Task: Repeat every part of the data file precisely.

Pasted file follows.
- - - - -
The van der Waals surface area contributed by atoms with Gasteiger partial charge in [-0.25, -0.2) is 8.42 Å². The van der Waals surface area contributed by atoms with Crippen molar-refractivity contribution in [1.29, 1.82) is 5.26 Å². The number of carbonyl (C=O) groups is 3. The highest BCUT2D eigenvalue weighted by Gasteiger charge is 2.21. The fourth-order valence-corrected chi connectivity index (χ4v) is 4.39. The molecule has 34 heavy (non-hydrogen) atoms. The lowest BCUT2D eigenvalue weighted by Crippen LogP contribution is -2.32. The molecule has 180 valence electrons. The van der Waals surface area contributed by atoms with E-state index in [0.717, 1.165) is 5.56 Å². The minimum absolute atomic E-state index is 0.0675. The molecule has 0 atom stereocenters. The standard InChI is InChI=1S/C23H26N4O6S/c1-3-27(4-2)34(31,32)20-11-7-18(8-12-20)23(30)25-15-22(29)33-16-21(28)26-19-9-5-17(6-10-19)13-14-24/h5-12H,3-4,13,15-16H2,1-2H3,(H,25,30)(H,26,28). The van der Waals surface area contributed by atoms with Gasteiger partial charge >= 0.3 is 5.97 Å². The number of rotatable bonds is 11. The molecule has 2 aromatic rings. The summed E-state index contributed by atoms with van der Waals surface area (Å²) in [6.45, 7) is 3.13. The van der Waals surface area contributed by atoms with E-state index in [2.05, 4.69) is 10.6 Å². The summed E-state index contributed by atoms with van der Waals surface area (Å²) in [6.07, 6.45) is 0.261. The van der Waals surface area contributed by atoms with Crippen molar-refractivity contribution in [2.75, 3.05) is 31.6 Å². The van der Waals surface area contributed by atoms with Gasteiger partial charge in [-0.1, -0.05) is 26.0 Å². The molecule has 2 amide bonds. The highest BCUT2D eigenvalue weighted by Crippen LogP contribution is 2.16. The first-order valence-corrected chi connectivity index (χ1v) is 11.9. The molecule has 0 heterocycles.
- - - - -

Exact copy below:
The van der Waals surface area contributed by atoms with Gasteiger partial charge in [-0.25, -0.2) is 8.42 Å². The van der Waals surface area contributed by atoms with Crippen molar-refractivity contribution in [1.29, 1.82) is 5.26 Å². The number of carbonyl (C=O) groups is 3. The highest BCUT2D eigenvalue weighted by Gasteiger charge is 2.21. The fourth-order valence-corrected chi connectivity index (χ4v) is 4.39. The molecule has 34 heavy (non-hydrogen) atoms. The lowest BCUT2D eigenvalue weighted by Crippen LogP contribution is -2.32. The molecule has 180 valence electrons. The van der Waals surface area contributed by atoms with E-state index in [0.717, 1.165) is 5.56 Å². The minimum absolute atomic E-state index is 0.0675. The molecule has 0 atom stereocenters. The standard InChI is InChI=1S/C23H26N4O6S/c1-3-27(4-2)34(31,32)20-11-7-18(8-12-20)23(30)25-15-22(29)33-16-21(28)26-19-9-5-17(6-10-19)13-14-24/h5-12H,3-4,13,15-16H2,1-2H3,(H,25,30)(H,26,28). The van der Waals surface area contributed by atoms with Gasteiger partial charge >= 0.3 is 5.97 Å². The number of rotatable bonds is 11. The molecule has 2 aromatic rings. The summed E-state index contributed by atoms with van der Waals surface area (Å²) in [6.45, 7) is 3.13. The van der Waals surface area contributed by atoms with E-state index in [2.05, 4.69) is 10.6 Å². The summed E-state index contributed by atoms with van der Waals surface area (Å²) in [6.07, 6.45) is 0.261. The van der Waals surface area contributed by atoms with Crippen molar-refractivity contribution in [2.75, 3.05) is 31.6 Å². The van der Waals surface area contributed by atoms with Gasteiger partial charge in [-0.1, -0.05) is 26.0 Å². The molecule has 2 amide bonds. The highest BCUT2D eigenvalue weighted by Crippen LogP contribution is 2.16. The first-order valence-corrected chi connectivity index (χ1v) is 11.9. The molecule has 0 heterocycles.